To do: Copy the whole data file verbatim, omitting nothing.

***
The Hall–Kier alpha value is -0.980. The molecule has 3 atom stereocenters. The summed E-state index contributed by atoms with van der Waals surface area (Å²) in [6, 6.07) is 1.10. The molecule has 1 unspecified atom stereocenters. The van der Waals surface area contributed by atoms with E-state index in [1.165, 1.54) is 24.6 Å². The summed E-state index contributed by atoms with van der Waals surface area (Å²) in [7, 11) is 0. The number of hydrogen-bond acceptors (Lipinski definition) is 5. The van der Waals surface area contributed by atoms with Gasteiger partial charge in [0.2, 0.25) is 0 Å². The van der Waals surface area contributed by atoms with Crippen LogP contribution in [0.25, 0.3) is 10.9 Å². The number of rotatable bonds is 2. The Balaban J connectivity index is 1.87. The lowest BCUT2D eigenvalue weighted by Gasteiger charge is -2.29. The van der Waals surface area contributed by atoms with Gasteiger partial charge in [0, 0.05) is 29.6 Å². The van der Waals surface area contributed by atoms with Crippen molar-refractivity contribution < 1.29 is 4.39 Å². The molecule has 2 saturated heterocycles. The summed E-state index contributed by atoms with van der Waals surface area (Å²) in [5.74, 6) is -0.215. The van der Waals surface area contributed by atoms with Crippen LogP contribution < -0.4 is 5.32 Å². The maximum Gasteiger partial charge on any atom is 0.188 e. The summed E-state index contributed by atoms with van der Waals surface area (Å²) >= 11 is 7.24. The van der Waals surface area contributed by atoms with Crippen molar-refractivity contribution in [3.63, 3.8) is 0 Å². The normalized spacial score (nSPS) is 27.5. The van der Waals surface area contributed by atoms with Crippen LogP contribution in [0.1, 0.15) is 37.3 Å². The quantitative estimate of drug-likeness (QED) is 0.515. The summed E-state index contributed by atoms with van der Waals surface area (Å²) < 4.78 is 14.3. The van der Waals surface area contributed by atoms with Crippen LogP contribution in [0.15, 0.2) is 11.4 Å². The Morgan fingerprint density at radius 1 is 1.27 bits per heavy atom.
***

The Hall–Kier alpha value is -0.980. The molecule has 3 atom stereocenters. The summed E-state index contributed by atoms with van der Waals surface area (Å²) in [6, 6.07) is 1.10. The molecule has 1 unspecified atom stereocenters. The van der Waals surface area contributed by atoms with E-state index in [1.165, 1.54) is 24.6 Å². The summed E-state index contributed by atoms with van der Waals surface area (Å²) in [7, 11) is 0. The number of hydrogen-bond acceptors (Lipinski definition) is 5. The van der Waals surface area contributed by atoms with Gasteiger partial charge in [0.2, 0.25) is 0 Å². The van der Waals surface area contributed by atoms with Crippen LogP contribution in [0.25, 0.3) is 10.9 Å². The number of rotatable bonds is 2. The Balaban J connectivity index is 1.87. The lowest BCUT2D eigenvalue weighted by Gasteiger charge is -2.29. The van der Waals surface area contributed by atoms with Gasteiger partial charge in [0, 0.05) is 29.6 Å². The van der Waals surface area contributed by atoms with Crippen molar-refractivity contribution < 1.29 is 4.39 Å². The molecule has 2 saturated heterocycles. The summed E-state index contributed by atoms with van der Waals surface area (Å²) in [5.74, 6) is -0.215. The van der Waals surface area contributed by atoms with Crippen LogP contribution < -0.4 is 5.32 Å². The maximum Gasteiger partial charge on any atom is 0.188 e. The summed E-state index contributed by atoms with van der Waals surface area (Å²) >= 11 is 7.24. The van der Waals surface area contributed by atoms with Crippen molar-refractivity contribution in [3.63, 3.8) is 0 Å². The normalized spacial score (nSPS) is 27.5. The van der Waals surface area contributed by atoms with Crippen LogP contribution in [0.1, 0.15) is 37.3 Å². The quantitative estimate of drug-likeness (QED) is 0.515. The summed E-state index contributed by atoms with van der Waals surface area (Å²) < 4.78 is 14.3. The van der Waals surface area contributed by atoms with Crippen LogP contribution in [0.15, 0.2) is 11.4 Å². The Morgan fingerprint density at radius 1 is 1.27 bits per heavy atom.